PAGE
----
‘You can’t play golf 365 days a year,’ says this 73-year-old who believes it’s important to have a

A handout photo of Jean-François Pinsonnault’s garden, which he enjoys tending to.Handout

In Tales from the Golden Age, retirees talk about whether life after work is what they expected.

Jean-François Pinsonnault, 73, Maxville, Ont.

I retired at the end of 2011, at age 62, from a career as an organizational development practitioner. One of the first things I did in retirement was take a one-month trip to Mexico. It was the longest vacation I had ever taken until that point in my life. I also spent a lot more time working in my two-acre garden in the rural area where I live, between Ottawa and Montreal.

In the early days of retirement I thought a lot about how I would reinvent myself. With the support of a good friend, I took “The Passion Test,” which I found quite helpful.

It inspired me to write a memoir about the time I spent as the main caregiver to my mother for nearly 15 years until she passed away in 1996. In 2017, I published the book Lasting Touch: A Mother and Son’s Journey of Joy, Challenges, Sadness and Discovery.

I also decided to do some consulting work based on my career in organizational development, with a focus on supporting seniors. For several years I did presentations for seniors and organizations that support them, sharing my experience, ideas and tips on adapting their homes and making their environment more convenient for their changing needs. I did that work up until COVID-19 came along in early 2020.

Jean-François Pinsonnault in a handout photo.Handout

During the first few months of the pandemic I became quite angry at what I was seeing; seniors being abandoned and people dying because they were unable to get much-needed medical procedures. I started researching best practices for seniors’ care around the world, took some online courses, and began working on my next book. While my first book was a memoir, the second one is a how-to guide for seniors to live safely and comfortably at home.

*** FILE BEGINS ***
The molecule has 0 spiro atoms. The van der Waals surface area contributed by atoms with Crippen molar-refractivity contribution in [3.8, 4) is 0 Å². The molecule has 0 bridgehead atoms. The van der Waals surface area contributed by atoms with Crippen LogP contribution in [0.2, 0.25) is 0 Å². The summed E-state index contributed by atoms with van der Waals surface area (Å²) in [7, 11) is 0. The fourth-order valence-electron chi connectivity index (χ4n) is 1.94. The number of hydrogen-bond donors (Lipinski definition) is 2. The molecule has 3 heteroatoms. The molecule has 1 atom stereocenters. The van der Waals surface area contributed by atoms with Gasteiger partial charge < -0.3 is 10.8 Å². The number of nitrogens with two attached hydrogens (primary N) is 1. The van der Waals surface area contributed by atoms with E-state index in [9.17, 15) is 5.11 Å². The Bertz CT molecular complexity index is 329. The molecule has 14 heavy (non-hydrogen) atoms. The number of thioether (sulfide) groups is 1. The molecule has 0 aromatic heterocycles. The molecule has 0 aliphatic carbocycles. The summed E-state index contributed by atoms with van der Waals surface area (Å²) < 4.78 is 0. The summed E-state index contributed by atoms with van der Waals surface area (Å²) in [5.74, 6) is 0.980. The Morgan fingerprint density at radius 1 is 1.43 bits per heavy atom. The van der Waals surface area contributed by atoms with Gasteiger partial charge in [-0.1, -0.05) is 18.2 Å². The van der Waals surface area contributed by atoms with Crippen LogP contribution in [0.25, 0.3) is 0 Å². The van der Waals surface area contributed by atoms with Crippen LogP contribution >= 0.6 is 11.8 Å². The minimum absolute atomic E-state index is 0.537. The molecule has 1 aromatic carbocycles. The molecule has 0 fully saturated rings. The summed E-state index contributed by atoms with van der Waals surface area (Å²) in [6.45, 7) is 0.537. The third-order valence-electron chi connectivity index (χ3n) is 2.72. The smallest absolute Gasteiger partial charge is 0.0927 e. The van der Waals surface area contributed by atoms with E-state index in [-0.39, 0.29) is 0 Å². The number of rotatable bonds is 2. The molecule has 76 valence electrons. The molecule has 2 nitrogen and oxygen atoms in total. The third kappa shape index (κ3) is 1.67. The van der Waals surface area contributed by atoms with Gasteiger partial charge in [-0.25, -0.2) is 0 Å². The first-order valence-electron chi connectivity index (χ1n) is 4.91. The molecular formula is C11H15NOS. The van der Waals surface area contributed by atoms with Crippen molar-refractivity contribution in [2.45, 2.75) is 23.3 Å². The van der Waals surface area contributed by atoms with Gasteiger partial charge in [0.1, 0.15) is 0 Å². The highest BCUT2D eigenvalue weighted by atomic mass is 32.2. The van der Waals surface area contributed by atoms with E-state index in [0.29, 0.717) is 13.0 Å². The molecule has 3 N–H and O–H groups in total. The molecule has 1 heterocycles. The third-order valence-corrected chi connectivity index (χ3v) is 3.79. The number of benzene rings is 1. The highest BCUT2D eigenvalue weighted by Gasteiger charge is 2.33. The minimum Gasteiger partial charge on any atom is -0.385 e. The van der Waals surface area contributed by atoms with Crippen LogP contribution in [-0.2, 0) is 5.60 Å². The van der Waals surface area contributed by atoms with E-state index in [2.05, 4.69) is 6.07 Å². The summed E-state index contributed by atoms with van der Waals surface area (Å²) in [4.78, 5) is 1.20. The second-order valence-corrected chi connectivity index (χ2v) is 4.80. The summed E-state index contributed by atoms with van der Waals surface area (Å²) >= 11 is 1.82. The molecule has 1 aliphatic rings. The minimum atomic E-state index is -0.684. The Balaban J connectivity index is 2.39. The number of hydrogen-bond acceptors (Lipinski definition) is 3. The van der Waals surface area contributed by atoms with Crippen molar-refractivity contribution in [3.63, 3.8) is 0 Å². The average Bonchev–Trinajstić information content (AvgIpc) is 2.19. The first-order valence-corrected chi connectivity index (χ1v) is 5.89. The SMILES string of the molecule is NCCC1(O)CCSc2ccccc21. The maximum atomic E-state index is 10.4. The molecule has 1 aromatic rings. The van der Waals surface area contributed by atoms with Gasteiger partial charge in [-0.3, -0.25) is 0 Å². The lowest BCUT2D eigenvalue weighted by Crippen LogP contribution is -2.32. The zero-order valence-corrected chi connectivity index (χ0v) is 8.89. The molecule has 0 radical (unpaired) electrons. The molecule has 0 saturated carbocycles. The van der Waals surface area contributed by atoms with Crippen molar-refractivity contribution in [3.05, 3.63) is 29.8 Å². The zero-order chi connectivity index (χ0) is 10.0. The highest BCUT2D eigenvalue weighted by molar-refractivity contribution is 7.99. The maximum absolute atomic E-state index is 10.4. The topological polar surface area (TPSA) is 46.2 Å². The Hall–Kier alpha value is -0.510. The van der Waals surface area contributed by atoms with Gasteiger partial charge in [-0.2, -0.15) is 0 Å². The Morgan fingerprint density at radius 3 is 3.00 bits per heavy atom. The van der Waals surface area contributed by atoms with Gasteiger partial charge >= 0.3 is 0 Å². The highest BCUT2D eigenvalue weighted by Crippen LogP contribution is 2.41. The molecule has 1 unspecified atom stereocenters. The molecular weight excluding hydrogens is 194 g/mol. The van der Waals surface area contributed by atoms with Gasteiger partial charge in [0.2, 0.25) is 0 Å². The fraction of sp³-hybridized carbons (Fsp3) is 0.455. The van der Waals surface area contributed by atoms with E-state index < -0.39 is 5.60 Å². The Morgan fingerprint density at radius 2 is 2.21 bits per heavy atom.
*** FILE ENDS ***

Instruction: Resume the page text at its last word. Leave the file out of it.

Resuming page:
That book, Ageing Safely in the Home of YOUR Choice, was released earlier this year. It has kept me very busy since it was published. I am doing more presentations and writing a blog about seniors aging safely.

I also exercise a lot – year-round, walking four to six kilometres a week. I also spend a lot of time fixing things around my house and working in my garden. I’ve had the nicest produce since I retired; the weeds are not gaining on me. I also travelled a bit before the pandemic and am looking forward to doing more of that in the months and years ahead.

My advice to others considering retiring is to plan for it well in advance, at least three or four years ahead. Don’t wait until your last day of work to figure out what you will do the next day and for the next few years. Also, golf is not the answer. You can’t play golf 365 days a year. Even if you could, it would become tedious. It’s important to have other hobbies and interests. I think women are better at this than men, so men may need to work harder at it.

As told to Brenda Bouw

This interview has been edited and condensed.

Read More: ‘You can’t play golf 365 days a year,’ says this 73-year-old who believes it’s important to have a

2022-11-12 08:00:00

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